Oil futures: Brent surges Monday after US markets open

21 Jun 2021

London (Quantum Commodity Intelligence – Brent surged Monday after the US markets opened and tested the highs seen last week, with sentiment lifted by further signs of the US recovering and Iran’s election of a hardline cleric, which is viewed as likely to further delay an agreement on lifting sanctions.

Front-month August Brent futures were trading at $74.76/barrel (1747 GMT), compared to Friday’s settle of $73.51/b.

The crude future had slipped to a low of $72.96/b at 1407 GMT, triggering a rebound around the same time as a report showed the Chicago Federal National Activity Index rose to 0.29 points in May from -0.09 points in April. 

The index combines 85 different indicators to provide an overall picture of economic activity, and soothed concerns about hawkish comments on inflation made by the Federal Reserve Friday.

“The rebound in demand in the northern hemisphere summer is so strong that the market is becoming increasingly concerned about further sharp drawdowns on inventories. This comes as OPEC treads a cautious path back to normal output levels,” said Daniel Hynes, senior commodity strategist at ANZ.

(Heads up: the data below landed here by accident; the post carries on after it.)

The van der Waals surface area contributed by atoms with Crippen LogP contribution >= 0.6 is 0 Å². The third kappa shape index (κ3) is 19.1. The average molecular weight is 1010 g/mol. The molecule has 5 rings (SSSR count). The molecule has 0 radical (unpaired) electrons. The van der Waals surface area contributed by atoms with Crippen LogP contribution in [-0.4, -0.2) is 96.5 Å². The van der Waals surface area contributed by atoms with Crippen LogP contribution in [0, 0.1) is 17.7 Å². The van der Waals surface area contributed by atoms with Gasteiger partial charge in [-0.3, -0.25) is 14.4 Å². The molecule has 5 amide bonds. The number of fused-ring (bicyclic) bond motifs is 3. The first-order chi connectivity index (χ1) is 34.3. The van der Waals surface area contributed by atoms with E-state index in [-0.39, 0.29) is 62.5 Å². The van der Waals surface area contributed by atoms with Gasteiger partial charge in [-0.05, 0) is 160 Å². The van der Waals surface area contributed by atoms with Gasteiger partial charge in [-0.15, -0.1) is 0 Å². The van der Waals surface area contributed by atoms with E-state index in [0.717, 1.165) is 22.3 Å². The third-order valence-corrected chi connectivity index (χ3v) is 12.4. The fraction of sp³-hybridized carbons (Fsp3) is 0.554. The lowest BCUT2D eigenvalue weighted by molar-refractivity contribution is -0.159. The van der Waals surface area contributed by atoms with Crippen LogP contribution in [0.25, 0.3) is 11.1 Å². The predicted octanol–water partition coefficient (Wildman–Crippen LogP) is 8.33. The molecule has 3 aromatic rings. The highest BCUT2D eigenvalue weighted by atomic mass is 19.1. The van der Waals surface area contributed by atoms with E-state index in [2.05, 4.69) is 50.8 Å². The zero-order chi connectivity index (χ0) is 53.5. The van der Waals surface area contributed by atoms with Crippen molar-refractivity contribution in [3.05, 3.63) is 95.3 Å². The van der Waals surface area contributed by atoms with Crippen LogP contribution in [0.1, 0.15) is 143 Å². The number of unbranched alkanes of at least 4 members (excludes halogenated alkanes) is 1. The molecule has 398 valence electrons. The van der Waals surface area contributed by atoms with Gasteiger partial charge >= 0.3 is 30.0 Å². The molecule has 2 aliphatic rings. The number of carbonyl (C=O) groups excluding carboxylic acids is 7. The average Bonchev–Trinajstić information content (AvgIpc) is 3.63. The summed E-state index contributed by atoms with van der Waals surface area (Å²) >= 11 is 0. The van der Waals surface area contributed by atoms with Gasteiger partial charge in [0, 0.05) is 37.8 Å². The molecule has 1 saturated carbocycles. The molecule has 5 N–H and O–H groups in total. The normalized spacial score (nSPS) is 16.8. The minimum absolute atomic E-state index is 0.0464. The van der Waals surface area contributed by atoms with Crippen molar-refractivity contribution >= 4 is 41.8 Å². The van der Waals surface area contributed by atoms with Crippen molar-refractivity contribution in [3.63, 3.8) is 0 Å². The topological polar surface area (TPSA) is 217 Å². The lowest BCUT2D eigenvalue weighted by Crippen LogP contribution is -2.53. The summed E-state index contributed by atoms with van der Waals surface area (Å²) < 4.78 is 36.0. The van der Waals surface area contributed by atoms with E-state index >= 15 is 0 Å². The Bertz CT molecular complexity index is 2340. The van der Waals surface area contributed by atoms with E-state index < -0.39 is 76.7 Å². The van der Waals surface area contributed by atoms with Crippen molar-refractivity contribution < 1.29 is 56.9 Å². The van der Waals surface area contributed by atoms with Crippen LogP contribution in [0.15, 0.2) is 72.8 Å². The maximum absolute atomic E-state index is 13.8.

Hard-line cleric, Ebrahim Raisi, was elected as Iran’s next president, which some analysts see as a barrier to a quick resumption of the 2015 Iranian nuclear deal.

However, discussions between Iran and the international community continued in Vienna over the weekend and while progress was made, any final decision has been deferred.

‘We are closer than we were one week ago, but we are still not there,” said European Union negotiator Enrique Mora. “We have made progress on a number of technical issues, we have more clarity.”

Russian negotiator Mikhail Ulyanov was less optimistic, saying diplomatic efforts have been “almost fully exhausted”, adding the time has come for political decisions.

Meanwhile, Commerzbank said in a research note Monday, "following the victory of the ultra-conservative cleric Raisi in the presidential elections in Iran, there is realistically only a month and a half left in which the deal could be ratified after all before the new government takes over at the beginning of August."